The basic idea behind RSVPMaker is that every event is a post — an event post, rather than a blog post — meaning you use all the same authoring and editing tools, but event posts have a date and time associated with them.
When you add a new event post, you will be prompted to enter the date and time up front, along some basic details like whether you want to collect RSVPs (registrations). You can also use RSVPMaker to announce events for which no registration is required.
Once an event post is loaded into the editor, you can change the date and time using a calendar widget that appears in the sidebar (assuming you’re using the Gutenberg editor introduced with WordPress 5.0). To change other parameters, including pricing for an events you charge for, navigate to the RSVP / Event Options screen associated with each post.
You will see several submenu options under RSVP / Event Options, which will take you to the screens for customizing confirmation and reminder messages and for customizing the registration form.
In RSVPMaker, your confirmation message is also modeled at as a WordPress post that you can edit as you would any other content. Reminder messages work much the same way, except that they have a specific interval relative to your event date / time associated with them. The reminder message headline becomes the subject line of the email message, and the body copy becomes the content of the email message.
The RSVPMaker form is modeled as a series of custom content blocks that specify the data you want to gather from each person who registers (details).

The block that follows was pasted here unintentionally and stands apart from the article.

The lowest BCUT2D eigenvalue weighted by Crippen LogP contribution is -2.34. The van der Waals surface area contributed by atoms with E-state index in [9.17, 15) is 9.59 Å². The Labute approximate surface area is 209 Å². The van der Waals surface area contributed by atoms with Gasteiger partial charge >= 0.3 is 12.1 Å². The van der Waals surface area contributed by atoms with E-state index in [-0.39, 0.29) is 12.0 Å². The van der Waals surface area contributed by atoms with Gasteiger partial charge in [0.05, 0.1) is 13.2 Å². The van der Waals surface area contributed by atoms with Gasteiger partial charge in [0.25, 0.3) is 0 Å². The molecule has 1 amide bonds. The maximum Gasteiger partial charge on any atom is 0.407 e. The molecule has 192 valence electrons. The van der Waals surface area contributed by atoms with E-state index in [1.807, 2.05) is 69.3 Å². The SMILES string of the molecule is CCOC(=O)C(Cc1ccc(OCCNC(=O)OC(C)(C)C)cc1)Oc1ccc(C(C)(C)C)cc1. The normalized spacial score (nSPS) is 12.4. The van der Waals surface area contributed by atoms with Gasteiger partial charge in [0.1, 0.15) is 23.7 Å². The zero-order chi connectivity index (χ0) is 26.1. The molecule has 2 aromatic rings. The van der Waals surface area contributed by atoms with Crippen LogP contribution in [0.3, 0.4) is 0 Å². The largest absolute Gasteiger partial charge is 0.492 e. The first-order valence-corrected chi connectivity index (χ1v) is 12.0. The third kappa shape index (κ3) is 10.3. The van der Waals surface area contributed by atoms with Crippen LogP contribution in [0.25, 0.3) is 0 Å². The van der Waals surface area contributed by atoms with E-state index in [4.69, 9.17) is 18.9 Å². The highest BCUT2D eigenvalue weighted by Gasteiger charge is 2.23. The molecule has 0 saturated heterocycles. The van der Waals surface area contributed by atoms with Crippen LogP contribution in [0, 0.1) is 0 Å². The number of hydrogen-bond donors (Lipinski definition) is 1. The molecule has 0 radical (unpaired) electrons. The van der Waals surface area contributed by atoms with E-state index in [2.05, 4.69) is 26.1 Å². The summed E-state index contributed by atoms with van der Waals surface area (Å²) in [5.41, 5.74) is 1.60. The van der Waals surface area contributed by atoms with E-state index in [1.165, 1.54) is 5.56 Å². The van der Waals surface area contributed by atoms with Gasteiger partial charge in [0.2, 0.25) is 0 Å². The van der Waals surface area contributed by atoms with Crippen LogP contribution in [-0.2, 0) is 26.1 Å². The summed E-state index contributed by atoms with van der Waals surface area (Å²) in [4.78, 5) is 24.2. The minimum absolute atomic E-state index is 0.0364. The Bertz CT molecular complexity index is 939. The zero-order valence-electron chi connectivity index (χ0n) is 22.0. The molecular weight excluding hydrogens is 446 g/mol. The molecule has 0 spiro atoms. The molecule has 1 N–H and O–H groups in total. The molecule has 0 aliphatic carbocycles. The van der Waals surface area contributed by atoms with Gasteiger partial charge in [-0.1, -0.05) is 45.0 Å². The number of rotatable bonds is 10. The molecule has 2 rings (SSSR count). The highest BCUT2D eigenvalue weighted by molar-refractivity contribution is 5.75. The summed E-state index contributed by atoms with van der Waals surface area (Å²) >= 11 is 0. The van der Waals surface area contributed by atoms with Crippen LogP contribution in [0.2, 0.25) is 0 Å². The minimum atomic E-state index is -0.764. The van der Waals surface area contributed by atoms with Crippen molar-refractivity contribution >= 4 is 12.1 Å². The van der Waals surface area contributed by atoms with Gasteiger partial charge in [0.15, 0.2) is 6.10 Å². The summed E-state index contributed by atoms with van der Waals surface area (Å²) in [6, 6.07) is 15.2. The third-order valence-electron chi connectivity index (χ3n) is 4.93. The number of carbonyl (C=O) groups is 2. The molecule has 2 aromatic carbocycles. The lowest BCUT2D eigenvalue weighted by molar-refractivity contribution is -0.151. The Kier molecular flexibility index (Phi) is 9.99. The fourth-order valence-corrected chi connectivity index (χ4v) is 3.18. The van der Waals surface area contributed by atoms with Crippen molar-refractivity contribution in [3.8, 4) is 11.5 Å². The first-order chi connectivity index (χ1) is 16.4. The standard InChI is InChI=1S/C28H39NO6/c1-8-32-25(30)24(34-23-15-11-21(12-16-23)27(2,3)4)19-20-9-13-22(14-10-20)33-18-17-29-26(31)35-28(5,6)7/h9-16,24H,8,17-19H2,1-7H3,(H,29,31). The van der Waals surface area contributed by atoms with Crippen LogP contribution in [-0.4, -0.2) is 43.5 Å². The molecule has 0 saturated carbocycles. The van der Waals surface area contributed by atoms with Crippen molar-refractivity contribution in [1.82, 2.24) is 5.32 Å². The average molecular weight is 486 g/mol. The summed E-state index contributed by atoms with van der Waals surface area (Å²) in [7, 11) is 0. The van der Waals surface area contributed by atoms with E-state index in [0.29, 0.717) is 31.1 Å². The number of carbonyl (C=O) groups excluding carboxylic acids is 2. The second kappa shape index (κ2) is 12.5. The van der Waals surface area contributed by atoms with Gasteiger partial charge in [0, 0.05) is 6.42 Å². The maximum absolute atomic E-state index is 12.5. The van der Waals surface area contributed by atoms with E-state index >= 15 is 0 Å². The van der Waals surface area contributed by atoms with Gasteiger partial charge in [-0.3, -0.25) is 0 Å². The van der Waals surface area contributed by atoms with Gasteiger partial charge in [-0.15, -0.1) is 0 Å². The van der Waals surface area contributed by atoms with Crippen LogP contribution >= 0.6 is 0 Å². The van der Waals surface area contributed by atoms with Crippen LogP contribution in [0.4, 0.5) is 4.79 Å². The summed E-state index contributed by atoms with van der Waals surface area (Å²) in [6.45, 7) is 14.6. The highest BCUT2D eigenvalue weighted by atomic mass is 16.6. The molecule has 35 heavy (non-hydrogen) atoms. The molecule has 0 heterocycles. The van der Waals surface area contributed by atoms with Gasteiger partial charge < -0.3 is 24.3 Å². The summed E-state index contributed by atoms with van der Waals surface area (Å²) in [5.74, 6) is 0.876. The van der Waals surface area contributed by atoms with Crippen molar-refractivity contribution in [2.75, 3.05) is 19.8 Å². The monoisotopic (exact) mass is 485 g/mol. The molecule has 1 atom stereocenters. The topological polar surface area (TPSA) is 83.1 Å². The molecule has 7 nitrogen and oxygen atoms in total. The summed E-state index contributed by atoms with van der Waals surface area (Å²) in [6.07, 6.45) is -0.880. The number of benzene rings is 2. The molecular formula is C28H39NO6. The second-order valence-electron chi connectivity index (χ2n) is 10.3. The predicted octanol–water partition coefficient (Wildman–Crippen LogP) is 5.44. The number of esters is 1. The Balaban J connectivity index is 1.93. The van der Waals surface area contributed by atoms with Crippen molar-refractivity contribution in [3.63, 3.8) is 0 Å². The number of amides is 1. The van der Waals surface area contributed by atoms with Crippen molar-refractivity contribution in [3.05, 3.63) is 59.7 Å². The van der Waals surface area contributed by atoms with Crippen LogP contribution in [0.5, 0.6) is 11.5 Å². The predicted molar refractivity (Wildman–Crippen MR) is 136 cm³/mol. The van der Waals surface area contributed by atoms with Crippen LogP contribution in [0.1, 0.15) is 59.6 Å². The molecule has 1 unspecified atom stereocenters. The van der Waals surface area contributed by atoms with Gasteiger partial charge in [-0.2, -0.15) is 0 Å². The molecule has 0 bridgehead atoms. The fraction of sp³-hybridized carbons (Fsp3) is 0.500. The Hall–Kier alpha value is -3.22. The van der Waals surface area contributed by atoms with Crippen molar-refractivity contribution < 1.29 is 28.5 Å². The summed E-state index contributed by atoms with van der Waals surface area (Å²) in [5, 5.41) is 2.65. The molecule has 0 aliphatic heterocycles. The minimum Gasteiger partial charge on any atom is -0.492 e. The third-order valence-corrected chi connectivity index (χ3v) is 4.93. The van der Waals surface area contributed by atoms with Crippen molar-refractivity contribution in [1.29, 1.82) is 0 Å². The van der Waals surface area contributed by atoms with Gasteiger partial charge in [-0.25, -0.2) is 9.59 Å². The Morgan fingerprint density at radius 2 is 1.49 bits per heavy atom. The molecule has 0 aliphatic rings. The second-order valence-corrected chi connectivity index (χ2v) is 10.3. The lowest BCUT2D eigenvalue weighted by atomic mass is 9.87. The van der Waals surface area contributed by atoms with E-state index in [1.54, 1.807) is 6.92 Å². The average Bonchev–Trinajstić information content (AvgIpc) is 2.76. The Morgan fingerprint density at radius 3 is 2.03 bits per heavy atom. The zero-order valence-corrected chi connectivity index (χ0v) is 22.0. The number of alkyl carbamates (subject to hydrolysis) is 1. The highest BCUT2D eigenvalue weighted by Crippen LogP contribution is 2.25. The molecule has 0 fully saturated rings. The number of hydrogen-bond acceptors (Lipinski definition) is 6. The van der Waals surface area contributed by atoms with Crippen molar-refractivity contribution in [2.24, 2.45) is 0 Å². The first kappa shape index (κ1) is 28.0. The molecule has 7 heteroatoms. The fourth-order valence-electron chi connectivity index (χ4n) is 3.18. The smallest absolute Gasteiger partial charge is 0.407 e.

When you are editing a form, a confirmation message, or a reminder message, you will see a navigation option in the black admin menu at the top of the screen that allows you to navigate back to editing or viewing the parent event post. First, make sure you save your work.
Multi-Date Events and Event Templates
RSVPMaker allows you to create a single event that stretches across multiple dates — so one registration (if you’re taking registrations) for an event that lasts all weekend.
The more common requirement is to support events that recur on a weekly or monthly schedule, with many of the details repeated each time. For example, the local Chamber of Commerce holds a breakfast meeting on the first Wednesday of the month at a standard location, and the phone number to call with questions is always the same. We need to be able to account for occasions when the schedule or meeting place changes, and we want to be able to add details about a specific month’s event.
For that, use an Event Template. The template defines the standard meeting schedule and the details that should be included in every event listing by default. From an Event Template, you can create a series of events along the projected schedule (all those first Wednesdays in my example). Each of these events will include the content and the settings specified in the template, including details like event pricing.
Each individual event can then be edited individually, for example to add the names of a guest speaker. If the Event Template changes, perhaps because your standard meeting place has changed, you can update any previously published future events with the new details. (More about Events and Event Templates).
Many event parameters can also be changed on the RSVPMaker Settings screen on the WordPress dashboard. For example, you can specify whether the feature for collecting RSVPs should be on or off by default. A link from the settings screen allows you to create a standard RSVP form to be used if a custom one has not been defined.
The settings screen is also where you would enter the required credentials for the PayPal or Stripe payment services or the MailChimp email broadcast service.